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Unraveling gridlock in Quito

How our advanced rail control solutions are helping an ancient city solve a persistent mobility challenge.

Situated high in South America’s Andes Mountains, the capital of Ecuador has much that makes it special. Quito is the world’s closest capital to the equator and, an altitude of 2,850 metres, makes it the second-highest capital in the world. With foundations dating back to ancient pre-Colombian civilization, Quito is also home to the best-preserved historic city center in the Americas, a fact that earned it the distinction of being named one of the first UNESCO World Cultural Heritage Sites in 1978.

It's estimated that it would require 69 trees per-passenger to account for the yearly C02 emissions as a result of Quito’s daily car and bus commutes

In 2000, the World Bank estimated that 75 percent of Quito’s commuters rely on the city’s public bus system for their daily commute.

However, Quito’s geographic location presents a unique mobility challenge. Located in the Guayllabamba river basin in Ecuador’s northern highlands, Quito was built on a long plateau lying on the eastern side of the Pichincha volcano. The city stretches 45 kilometres north-to-south but is only five kilometres at its widest part. Quito’s irregular, narrow shape, combined with the heavy reliance on automobiles, means heavy traffic regularly chokes the city as buses and cars jockey for their turn to pass through the various bottlenecks blocking their paths – especially during rush hour. 

An ancient city gets its first metro

To combat the persistent public transportation challenges facing Quito, the region’s local government, El Gobierno Descentralizado de Pichincha, decided to create an integrated transportation system, one that incorporated a metro system to bring better urban mobility to the capital. Soon after, construction for the city's first metro line began in 2012.

With completion scheduled to take place in 2019, Quito’s new underground will rely upon a fleet of 18 trains, equipped with all the amenities expected for a modern metro system. Each will include wireless broadband, video surveillance, fire control systems and capacity to transport up to 1,500 passengers on each trip. 

To ensure the system runs smoothly and safely, the Quito Metro Line 1 consortium of civil work companies Acciona México and Acciona Industrial chose Bombardier to deliver the line’s rail control system.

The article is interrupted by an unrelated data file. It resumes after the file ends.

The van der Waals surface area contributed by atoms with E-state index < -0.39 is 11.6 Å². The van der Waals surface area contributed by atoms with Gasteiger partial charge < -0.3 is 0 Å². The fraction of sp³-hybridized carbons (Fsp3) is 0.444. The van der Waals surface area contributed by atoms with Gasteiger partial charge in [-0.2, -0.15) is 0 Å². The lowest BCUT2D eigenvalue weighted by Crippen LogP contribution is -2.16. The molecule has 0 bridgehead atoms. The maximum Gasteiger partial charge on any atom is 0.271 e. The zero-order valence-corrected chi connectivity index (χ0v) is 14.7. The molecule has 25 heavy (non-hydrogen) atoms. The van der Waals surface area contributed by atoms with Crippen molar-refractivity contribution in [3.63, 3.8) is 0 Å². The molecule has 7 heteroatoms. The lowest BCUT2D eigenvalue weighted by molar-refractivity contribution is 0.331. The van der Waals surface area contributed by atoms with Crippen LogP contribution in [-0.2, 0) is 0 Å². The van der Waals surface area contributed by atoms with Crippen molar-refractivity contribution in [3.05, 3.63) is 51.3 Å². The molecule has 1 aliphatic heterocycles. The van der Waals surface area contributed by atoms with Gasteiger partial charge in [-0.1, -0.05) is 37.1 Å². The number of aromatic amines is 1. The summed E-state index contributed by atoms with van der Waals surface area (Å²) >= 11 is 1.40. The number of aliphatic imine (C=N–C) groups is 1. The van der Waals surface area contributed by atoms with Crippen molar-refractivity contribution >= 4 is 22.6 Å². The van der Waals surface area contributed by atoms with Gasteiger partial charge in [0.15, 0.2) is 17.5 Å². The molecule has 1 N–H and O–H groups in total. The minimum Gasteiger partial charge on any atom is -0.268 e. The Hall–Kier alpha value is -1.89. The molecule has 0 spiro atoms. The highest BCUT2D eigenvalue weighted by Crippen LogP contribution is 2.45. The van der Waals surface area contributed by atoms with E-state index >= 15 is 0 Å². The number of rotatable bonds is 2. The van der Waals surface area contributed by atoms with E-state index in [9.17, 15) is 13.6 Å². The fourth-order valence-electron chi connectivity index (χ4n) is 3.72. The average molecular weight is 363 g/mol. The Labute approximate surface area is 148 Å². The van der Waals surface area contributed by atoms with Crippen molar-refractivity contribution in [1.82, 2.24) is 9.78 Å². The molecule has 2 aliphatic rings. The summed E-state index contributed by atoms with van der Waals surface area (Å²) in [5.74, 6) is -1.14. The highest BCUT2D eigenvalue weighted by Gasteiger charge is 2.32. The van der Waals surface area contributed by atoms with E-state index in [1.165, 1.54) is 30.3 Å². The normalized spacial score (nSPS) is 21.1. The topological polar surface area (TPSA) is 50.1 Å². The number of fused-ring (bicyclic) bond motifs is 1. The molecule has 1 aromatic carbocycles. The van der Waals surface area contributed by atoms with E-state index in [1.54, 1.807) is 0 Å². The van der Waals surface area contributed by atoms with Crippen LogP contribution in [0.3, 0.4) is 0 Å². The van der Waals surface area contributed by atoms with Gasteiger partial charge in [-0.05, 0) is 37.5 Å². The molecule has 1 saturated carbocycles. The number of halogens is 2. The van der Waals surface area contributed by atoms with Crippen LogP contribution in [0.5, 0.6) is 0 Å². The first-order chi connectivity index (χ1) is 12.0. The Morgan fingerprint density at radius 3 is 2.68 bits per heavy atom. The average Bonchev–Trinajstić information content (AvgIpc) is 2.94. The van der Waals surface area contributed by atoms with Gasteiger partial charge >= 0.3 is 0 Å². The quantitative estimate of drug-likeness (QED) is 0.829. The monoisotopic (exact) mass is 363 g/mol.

In 2016, we began implementing the rail control and signalling solution BOMBARDIER CITYFLO 350, including a EBI Screen central traffic control system and EBI Cab onboard automatic train protection and operation equipment.

Designed primarily for metro applications and in operation in various cities throughout the world, the CITYFLO 350 semi-automatic train operation system enables high capacity while maintaining the highest passenger safety standards. Its estimated that these systems will greatly shorten the north-south commute to 34 minutes, compared to up to 90 when done by car.

The Bombardier Transportation team welcomes the first train for Quito’s new metro line: Andrea Santillan, Project Manager for Quito Metro, and Javier Cespedes, Installation Testing and Commissioning Engineer (left to right)

The Bombardier Transportation team welcomes the first train for Quito’s new metro line: Andrea Santillan, Project Manager for Quito Metro, and Javier Cespedes, Installation Testing and Commissioning Engineer (left to right)

Construction continues

Quito metro under construction at the Quitumbe bus depot

 

In late 2016, the discovery of archeological remains stropped construction on one of Quito’s 15 stations, prompting the site to be moved two blocks south from Plaza de San Francisco to Plaza 24th of May.

Undaunted, progress is still ongoing and when complete, Quito’s 22-kilometre Line 1 will connect the Labrador Bus Station in the north to the Quitumbe bus station in the south.

Once in operation, the new metro system is expected to cut greenhouse gas emissions by 30,000 tonnes each year.

Quito's first metro line is scheduled to open in 2019.

The capital's new metro system is expected to reduce cross-city journey time from 90 to 34 minutes and cut greenhouse gas emissions by 30,000 tonnes each year.

Fast facts: Quito Metro Line 1

2019 expected opening

1,500 passengers per-trip

37 km/h average speed

15 stations

18 six-car trains

22 km long

Improving mobility across South America

Suuitable for nearly all applications, the INTERFLO 150 industiral solution in in service at Chile’s El Teniente Mine.

Our Quito Metro prioject builds upon an already strong footprint in South America. In 2011, Peru's LIma Metro began opeperating with our CITYFLO 350 solution, with further extensions planned. The CITYFLO 650 is also in delivery for São Paulo's Metro where the system will enable trains to safely circulate with a short 75-second headway.

We are also proving rail control for mainline projects in South America.  Chile's Rancagua regional rail corrider and Rio De Janeiro's SuperVia commuter service are both being equipped with our INTEFO 250 -  part of the first applications of European Rail Traffic Management Safety Sytems (ERTMS) in South America.